Maybe he meant they have the best individual receivers, Antonio Brown and Odell Beckham. But isn't there lots of debate about where Julio Jones and Mike Evans fit into that? From the phrasing, it seemed like he meant the WR corps as a whole, but that's even harder to justify. The Steelers' second-leading receiver is a running back, and third is a tight end. The Giants' number two receiver is Sterling Shepard, who isn't even rostered in your 12-team fantasy league. There are half a dozen teams that pretty clearly have WR corps as good or better, to say nothing of debatably. Jimmy should be ashamed of himself for shilling like that. He should punch himself in the head twice and publicly apologize to his audience.
8. Denver Broncos  — Only gained 10 first downs, including 1/13 on third downs, and punted 11 times. The Broncos started four drives in Jacksonville territory, yielding a combined 6 points. They also scored on a 51-yard interception return by Bradley Roby. There was only one scoring drive all game that could really be credited to the offense.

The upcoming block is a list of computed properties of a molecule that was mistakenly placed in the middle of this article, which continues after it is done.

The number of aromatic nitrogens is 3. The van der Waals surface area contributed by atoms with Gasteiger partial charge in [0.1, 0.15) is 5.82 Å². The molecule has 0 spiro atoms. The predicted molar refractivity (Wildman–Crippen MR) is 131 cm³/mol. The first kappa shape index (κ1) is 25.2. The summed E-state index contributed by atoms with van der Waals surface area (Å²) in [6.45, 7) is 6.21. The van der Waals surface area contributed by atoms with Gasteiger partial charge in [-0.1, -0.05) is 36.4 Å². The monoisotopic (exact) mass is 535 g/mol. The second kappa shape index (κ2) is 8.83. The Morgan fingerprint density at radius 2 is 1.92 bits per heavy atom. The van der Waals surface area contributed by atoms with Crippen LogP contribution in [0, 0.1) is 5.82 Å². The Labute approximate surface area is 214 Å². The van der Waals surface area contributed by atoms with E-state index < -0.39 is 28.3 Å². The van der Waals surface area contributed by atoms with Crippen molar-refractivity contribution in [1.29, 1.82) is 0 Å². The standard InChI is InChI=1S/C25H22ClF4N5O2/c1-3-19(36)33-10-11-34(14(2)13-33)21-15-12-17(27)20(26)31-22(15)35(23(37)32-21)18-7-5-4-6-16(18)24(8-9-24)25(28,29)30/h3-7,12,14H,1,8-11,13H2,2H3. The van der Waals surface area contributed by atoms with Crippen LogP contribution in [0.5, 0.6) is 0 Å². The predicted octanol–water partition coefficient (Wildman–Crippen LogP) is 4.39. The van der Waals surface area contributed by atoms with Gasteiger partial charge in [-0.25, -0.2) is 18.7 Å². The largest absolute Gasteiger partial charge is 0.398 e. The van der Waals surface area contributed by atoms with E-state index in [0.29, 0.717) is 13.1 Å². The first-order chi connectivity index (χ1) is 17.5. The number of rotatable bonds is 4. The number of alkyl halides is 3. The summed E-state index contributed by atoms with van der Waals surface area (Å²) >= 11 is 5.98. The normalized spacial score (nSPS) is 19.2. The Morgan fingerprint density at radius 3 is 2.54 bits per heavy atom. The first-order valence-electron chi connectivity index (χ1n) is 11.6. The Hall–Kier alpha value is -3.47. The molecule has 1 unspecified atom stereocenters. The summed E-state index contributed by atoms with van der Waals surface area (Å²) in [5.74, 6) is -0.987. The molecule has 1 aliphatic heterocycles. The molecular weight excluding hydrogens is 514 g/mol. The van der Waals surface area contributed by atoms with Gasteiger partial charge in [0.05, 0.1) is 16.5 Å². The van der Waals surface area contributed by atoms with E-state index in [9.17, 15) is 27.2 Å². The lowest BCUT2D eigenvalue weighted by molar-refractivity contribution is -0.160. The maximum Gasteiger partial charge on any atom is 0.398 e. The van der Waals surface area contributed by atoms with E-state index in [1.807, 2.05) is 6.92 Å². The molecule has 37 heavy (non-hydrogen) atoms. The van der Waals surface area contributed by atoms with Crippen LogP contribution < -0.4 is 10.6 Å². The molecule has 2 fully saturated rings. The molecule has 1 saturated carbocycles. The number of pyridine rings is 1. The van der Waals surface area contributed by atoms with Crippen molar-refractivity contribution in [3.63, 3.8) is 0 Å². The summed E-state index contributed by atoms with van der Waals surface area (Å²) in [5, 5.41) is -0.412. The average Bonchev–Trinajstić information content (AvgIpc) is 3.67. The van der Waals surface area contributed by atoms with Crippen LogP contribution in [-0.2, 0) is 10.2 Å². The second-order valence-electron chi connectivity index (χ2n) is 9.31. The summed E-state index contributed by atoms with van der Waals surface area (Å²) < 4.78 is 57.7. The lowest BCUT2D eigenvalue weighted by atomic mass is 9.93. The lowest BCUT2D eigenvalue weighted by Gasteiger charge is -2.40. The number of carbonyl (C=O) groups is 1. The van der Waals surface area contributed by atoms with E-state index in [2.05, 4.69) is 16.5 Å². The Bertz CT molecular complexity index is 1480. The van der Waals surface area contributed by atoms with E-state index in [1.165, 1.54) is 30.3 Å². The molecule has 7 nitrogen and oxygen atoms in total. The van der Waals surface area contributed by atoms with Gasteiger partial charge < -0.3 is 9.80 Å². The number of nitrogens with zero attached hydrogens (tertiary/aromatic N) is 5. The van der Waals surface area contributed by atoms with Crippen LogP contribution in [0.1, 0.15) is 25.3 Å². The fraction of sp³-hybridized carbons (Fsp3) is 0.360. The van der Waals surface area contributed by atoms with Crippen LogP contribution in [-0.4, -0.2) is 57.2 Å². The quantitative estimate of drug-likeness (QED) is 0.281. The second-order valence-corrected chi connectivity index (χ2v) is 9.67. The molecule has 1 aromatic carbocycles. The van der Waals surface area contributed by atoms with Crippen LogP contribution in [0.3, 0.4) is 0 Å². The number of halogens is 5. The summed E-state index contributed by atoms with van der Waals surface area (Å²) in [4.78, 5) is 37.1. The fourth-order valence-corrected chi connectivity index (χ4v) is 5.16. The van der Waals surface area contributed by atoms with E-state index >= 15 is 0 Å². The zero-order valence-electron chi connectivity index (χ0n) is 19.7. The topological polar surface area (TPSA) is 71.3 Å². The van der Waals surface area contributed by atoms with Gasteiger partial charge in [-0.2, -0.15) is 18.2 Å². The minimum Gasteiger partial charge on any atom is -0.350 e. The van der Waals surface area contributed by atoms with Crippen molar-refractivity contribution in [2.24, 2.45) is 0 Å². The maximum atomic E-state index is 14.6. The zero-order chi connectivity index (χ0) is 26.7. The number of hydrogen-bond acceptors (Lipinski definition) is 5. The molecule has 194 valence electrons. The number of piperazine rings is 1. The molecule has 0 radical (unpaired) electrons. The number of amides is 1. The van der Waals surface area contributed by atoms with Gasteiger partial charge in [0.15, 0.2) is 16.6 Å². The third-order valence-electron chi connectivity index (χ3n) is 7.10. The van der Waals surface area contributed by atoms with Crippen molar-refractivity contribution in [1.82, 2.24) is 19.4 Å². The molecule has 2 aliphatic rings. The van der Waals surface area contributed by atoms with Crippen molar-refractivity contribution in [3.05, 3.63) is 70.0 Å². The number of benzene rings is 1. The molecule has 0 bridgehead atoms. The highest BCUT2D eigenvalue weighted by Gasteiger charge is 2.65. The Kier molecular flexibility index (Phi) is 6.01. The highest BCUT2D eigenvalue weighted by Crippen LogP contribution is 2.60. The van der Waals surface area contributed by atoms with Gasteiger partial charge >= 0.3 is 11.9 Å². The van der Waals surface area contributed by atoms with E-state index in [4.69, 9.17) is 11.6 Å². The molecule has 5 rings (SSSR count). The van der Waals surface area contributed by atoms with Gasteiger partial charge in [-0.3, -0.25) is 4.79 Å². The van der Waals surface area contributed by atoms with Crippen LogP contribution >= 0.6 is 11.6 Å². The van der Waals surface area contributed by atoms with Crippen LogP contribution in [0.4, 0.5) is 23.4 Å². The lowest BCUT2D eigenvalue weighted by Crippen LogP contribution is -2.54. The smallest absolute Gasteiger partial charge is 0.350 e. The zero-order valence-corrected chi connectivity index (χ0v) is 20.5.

9. Tampa Bay Buccaneers  — Fourth straight win, a streak that includes the 9-3 Chiefs and 8-3-1 Seahawks. They should stop kicking extra points and just go for two unless the situation dictates otherwise. Their offense is pretty decent, and Roberto Aguayo kind of sucks.
10. Detroit Lions  — First game all season that they held a lead throughout the fourth quarter, also their first game decided by more than 7 points. None of their last six opponents have scored more than 20 points.